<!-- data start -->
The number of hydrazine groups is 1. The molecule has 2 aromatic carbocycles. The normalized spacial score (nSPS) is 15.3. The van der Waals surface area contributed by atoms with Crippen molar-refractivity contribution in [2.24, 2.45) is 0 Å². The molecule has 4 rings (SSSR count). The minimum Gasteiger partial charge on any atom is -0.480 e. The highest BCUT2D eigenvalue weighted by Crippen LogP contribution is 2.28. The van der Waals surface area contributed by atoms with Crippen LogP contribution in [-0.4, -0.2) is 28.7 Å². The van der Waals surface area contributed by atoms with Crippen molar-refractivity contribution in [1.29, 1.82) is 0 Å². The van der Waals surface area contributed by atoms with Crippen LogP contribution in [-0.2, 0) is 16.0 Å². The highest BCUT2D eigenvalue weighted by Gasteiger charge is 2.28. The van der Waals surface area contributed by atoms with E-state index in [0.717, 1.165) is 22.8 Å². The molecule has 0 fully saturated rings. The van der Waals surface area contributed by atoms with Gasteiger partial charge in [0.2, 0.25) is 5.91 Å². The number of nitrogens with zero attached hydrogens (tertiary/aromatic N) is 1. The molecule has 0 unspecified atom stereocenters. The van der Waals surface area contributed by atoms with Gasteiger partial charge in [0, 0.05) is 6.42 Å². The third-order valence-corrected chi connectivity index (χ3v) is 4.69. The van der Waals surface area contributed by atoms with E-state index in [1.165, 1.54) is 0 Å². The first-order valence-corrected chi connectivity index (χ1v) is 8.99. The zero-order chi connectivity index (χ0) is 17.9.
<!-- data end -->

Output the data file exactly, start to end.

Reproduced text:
The number of hydrazine groups is 1. The molecule has 2 aromatic carbocycles. The normalized spacial score (nSPS) is 15.3. The van der Waals surface area contributed by atoms with Crippen molar-refractivity contribution in [2.24, 2.45) is 0 Å². The molecule has 4 rings (SSSR count). The minimum Gasteiger partial charge on any atom is -0.480 e. The highest BCUT2D eigenvalue weighted by Crippen LogP contribution is 2.28. The van der Waals surface area contributed by atoms with Crippen LogP contribution in [-0.4, -0.2) is 28.7 Å². The van der Waals surface area contributed by atoms with Crippen molar-refractivity contribution in [1.29, 1.82) is 0 Å². The van der Waals surface area contributed by atoms with Crippen LogP contribution in [-0.2, 0) is 16.0 Å². The highest BCUT2D eigenvalue weighted by Gasteiger charge is 2.28. The van der Waals surface area contributed by atoms with E-state index in [0.717, 1.165) is 22.8 Å². The molecule has 0 fully saturated rings. The van der Waals surface area contributed by atoms with Gasteiger partial charge in [0.2, 0.25) is 5.91 Å². The number of nitrogens with zero attached hydrogens (tertiary/aromatic N) is 1. The molecule has 0 unspecified atom stereocenters. The van der Waals surface area contributed by atoms with Gasteiger partial charge in [0, 0.05) is 6.42 Å². The third-order valence-corrected chi connectivity index (χ3v) is 4.69. The van der Waals surface area contributed by atoms with E-state index in [1.165, 1.54) is 0 Å². The first-order valence-corrected chi connectivity index (χ1v) is 8.99. The zero-order chi connectivity index (χ0) is 17.9.